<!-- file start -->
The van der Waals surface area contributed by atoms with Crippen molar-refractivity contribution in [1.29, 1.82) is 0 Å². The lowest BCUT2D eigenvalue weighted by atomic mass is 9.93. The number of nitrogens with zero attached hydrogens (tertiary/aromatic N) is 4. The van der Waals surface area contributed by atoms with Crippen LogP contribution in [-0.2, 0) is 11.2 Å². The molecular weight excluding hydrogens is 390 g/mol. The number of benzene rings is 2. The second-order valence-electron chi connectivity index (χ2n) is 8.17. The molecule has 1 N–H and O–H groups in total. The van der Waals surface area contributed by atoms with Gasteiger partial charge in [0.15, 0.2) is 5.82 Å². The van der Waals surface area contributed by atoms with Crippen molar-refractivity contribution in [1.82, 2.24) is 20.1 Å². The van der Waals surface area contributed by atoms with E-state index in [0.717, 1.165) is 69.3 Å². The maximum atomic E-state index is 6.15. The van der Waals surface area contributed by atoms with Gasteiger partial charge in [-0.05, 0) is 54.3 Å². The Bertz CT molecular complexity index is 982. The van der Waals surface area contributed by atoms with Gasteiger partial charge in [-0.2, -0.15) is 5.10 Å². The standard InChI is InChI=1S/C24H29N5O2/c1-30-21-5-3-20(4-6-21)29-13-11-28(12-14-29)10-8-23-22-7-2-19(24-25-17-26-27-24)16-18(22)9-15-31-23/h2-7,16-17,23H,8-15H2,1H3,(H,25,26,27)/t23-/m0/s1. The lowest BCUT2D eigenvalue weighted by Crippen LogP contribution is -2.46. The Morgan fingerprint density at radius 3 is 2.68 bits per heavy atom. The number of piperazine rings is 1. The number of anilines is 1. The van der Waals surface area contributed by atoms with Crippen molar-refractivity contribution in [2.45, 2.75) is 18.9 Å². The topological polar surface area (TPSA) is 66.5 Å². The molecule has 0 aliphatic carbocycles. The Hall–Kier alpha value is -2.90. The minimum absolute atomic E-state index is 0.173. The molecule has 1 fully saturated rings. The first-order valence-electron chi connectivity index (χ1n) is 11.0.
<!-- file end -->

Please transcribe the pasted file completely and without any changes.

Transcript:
The van der Waals surface area contributed by atoms with Crippen molar-refractivity contribution in [1.29, 1.82) is 0 Å². The lowest BCUT2D eigenvalue weighted by atomic mass is 9.93. The number of nitrogens with zero attached hydrogens (tertiary/aromatic N) is 4. The van der Waals surface area contributed by atoms with Crippen LogP contribution in [-0.2, 0) is 11.2 Å². The molecular weight excluding hydrogens is 390 g/mol. The number of benzene rings is 2. The second-order valence-electron chi connectivity index (χ2n) is 8.17. The molecule has 1 N–H and O–H groups in total. The van der Waals surface area contributed by atoms with Gasteiger partial charge in [0.15, 0.2) is 5.82 Å². The van der Waals surface area contributed by atoms with Crippen molar-refractivity contribution in [1.82, 2.24) is 20.1 Å². The van der Waals surface area contributed by atoms with E-state index in [0.717, 1.165) is 69.3 Å². The maximum atomic E-state index is 6.15. The van der Waals surface area contributed by atoms with Gasteiger partial charge in [-0.05, 0) is 54.3 Å². The Bertz CT molecular complexity index is 982. The van der Waals surface area contributed by atoms with Gasteiger partial charge in [-0.2, -0.15) is 5.10 Å². The standard InChI is InChI=1S/C24H29N5O2/c1-30-21-5-3-20(4-6-21)29-13-11-28(12-14-29)10-8-23-22-7-2-19(24-25-17-26-27-24)16-18(22)9-15-31-23/h2-7,16-17,23H,8-15H2,1H3,(H,25,26,27)/t23-/m0/s1. The lowest BCUT2D eigenvalue weighted by Crippen LogP contribution is -2.46. The Morgan fingerprint density at radius 3 is 2.68 bits per heavy atom. The number of piperazine rings is 1. The number of anilines is 1. The van der Waals surface area contributed by atoms with Crippen molar-refractivity contribution in [2.45, 2.75) is 18.9 Å². The topological polar surface area (TPSA) is 66.5 Å². The molecule has 0 aliphatic carbocycles. The Hall–Kier alpha value is -2.90. The minimum absolute atomic E-state index is 0.173. The molecule has 1 fully saturated rings. The first-order valence-electron chi connectivity index (χ1n) is 11.0.